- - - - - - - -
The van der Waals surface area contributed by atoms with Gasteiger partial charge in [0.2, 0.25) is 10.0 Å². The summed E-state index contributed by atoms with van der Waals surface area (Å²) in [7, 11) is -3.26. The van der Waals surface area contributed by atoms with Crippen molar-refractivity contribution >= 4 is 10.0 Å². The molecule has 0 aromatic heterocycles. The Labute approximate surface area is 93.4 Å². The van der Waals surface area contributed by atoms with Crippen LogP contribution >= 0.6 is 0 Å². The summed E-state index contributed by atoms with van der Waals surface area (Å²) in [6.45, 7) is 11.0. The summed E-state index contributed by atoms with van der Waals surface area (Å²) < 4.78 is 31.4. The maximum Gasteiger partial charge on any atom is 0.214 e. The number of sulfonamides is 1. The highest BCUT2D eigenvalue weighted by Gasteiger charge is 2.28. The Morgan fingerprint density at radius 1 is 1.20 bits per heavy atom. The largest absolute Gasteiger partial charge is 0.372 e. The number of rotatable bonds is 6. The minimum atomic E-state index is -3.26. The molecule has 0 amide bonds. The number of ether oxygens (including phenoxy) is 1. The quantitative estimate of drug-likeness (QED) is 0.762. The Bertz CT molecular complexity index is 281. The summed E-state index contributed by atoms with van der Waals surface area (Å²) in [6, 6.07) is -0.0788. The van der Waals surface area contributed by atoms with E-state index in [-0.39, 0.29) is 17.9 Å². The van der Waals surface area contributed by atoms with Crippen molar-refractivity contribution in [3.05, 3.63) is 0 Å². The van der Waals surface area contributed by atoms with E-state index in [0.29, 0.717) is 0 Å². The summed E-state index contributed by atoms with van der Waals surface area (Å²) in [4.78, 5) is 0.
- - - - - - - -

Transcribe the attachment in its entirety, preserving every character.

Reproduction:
The van der Waals surface area contributed by atoms with Gasteiger partial charge in [0.2, 0.25) is 10.0 Å². The summed E-state index contributed by atoms with van der Waals surface area (Å²) in [7, 11) is -3.26. The van der Waals surface area contributed by atoms with Crippen molar-refractivity contribution >= 4 is 10.0 Å². The molecule has 0 aromatic heterocycles. The Labute approximate surface area is 93.4 Å². The van der Waals surface area contributed by atoms with Crippen LogP contribution >= 0.6 is 0 Å². The summed E-state index contributed by atoms with van der Waals surface area (Å²) in [6.45, 7) is 11.0. The summed E-state index contributed by atoms with van der Waals surface area (Å²) < 4.78 is 31.4. The maximum Gasteiger partial charge on any atom is 0.214 e. The number of sulfonamides is 1. The highest BCUT2D eigenvalue weighted by Gasteiger charge is 2.28. The Morgan fingerprint density at radius 1 is 1.20 bits per heavy atom. The largest absolute Gasteiger partial charge is 0.372 e. The number of rotatable bonds is 6. The minimum atomic E-state index is -3.26. The molecule has 0 amide bonds. The number of ether oxygens (including phenoxy) is 1. The quantitative estimate of drug-likeness (QED) is 0.762. The Bertz CT molecular complexity index is 281. The summed E-state index contributed by atoms with van der Waals surface area (Å²) in [6, 6.07) is -0.0788. The van der Waals surface area contributed by atoms with E-state index in [-0.39, 0.29) is 17.9 Å². The van der Waals surface area contributed by atoms with Crippen molar-refractivity contribution in [3.05, 3.63) is 0 Å². The van der Waals surface area contributed by atoms with E-state index in [0.29, 0.717) is 0 Å². The summed E-state index contributed by atoms with van der Waals surface area (Å²) in [4.78, 5) is 0.